Given that the Equinox is 30-40% more expensive than the ED Pro and heavier to boot I had always thought I’d buy the cheaper scope if one came up. Unfortunately, an ED Pro never did come up for sale, so the Equinox had to do.
I’ll admit I was wrong about the build quality of the Equinox, though. Most of what looks like chrome is chrome, i.e. metal and not plastic at all. The tube may look so shiny that it must be plastic, but it isn’t - it’s beautifully anodised metal too, which is why the Equinox is heavy. In fact it’s fair to say that the external build quality of the Equinox is almost too good, too honed and polished; it still looks a bit cheap and flashy as the result, but much less so than in pictures. Whatever you think of the black-and-chrome livery, this is a very well made telescope. Look past the lens (easy to do with those coatings) and you find a set of knife-edge baffles finished in matte black and a generally high level of internal quality as well.
The focuser on the 120ED is a standard Chinese Crayford with a dual speed knob on the right. The focuser may be the only part of the 120ED that actually contains plastic (the pinion shroud), but mostly it’s anodised CNC-machined metal too and very precise and smooth in operation. I can detect no play in the drawtube, even at full stretch, which is great news if (like me) you want good pointing accuracy on a goto mount. Not only is it smooth, but the focuser has a huge 13.5cm of travel, with a scale to tell you how far out you’ve got. The focuser remains smooth, even with heavy eyepieces.
The Equinox series throw in one final feature that anyone used to using refractors on equatorial mounts will appreciate: a rotator for the focuser. The tacky-looking (again it’s actually metal) shiny ring in front of the focuser twists to allow the whole focuser to be rotated to the most convenient position without fear of dumping the diagonal or scratching its barrel. This is a feature I love in the big Starlight Instruments focuser on my TMB 175 and though the one on the Equinox isn’t in the same league (the big Feathertouch is like a professional instrument and costs as much as the whole Equinox 120ED) and is a bit stiff and jerky, it is still a handy feature.
Nestling in its good-quality standard hard case, the 120ED looks very small for a five inch class refractor. This is because it has a sliding dewshield that permits a folded size of about 31 inches and the tube outside diameter is the bare 120mm. The lens looks much bigger than you expect given the tube dimensions. Slide out the (very stiff to move) dew shield and it looks more like the big refractor it is. But the Equinox still mounts on a Vixen GP – a huge advantage over most scopes this size (the FS-128 needs at least an EQ6). Talking of mounting it, a pair of well-made CNC tube rings are provided with various pre-tapped holes, including the 80mm (3.2”) pair of ¼-20 threads to fit Astro-Physics plates.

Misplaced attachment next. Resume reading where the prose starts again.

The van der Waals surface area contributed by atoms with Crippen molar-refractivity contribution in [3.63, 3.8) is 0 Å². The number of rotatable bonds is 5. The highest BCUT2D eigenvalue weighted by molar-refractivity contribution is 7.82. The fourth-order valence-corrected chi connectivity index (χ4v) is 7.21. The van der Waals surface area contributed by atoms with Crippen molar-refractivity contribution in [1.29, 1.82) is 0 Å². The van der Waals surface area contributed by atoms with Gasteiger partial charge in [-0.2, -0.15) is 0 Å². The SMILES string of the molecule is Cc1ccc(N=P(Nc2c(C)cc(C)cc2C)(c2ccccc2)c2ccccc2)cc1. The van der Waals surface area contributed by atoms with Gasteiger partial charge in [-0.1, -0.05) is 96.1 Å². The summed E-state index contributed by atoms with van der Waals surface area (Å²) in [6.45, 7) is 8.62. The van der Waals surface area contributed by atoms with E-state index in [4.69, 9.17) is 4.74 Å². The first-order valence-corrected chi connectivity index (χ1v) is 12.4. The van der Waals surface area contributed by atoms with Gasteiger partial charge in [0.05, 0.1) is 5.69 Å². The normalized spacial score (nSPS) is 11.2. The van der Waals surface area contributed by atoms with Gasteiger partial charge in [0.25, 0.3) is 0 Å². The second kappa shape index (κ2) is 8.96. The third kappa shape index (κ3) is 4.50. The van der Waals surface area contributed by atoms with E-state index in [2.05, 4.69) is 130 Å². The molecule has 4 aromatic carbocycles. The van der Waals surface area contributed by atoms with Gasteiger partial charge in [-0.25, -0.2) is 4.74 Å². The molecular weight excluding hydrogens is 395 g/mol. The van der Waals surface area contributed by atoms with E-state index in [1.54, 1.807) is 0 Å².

The Equinox is a good fit on Tele Vue’s Gibraltar 5.
Apart from those rings, the Equinox is a bare OTA. Unlike the cheaper ED Pro it comes with neither finder, nor diagonal, nor eyepiece.
The Equinox in its standard hard case.
In Use - Daytime
I may not like the shiny piano-black mass-produced flat-screen-TV consume-then-discard appearance of the Equinox, but I have to admit the build quality is exceptional for the price. So what’s it like in use?
Obviously the 120ED is an astronomical telescope, not a spotter, but daytime views can be revealing of optical quality.
During the day, my standard CA test at 100x on high branches in silhouette against the sky revealed a surprisingly low level of visible CA. Even out of focus, there is negligible false colour at a level reminiscent of a fine triplet. For a 120mm ED doublet at F7.5 this level of CA is surprising; consider that Takahashi have used an ED triplet with identical specifications in the TSA 120. This result suggests that the lens designer of the 120ED has pulled an entirely legitimate “trick” here, something that views of Mars later confirmed.
In Use – The Night Sky
The day after I picked up the 120ED, from a snowy town in Lancashire, the skies miraculously cleared. A cold, but dark and still night of viewing and testing beckoned. I mounted the Equinox up on my old Vixen GP and let it cool for an hour. Despite the 6kg weight of the OTA, the Vixen coped well and with manageable vibes, even at high power. This is a significant thing. Very few five-inch class APOs are available that will mount on an equatorial as portable as the GP.
A star test revealed very similar images inside and outside focus, with very equal illumination and no collimation problems. In fact the star test is one of the best I have seen, confirming the bench-test results I’d read.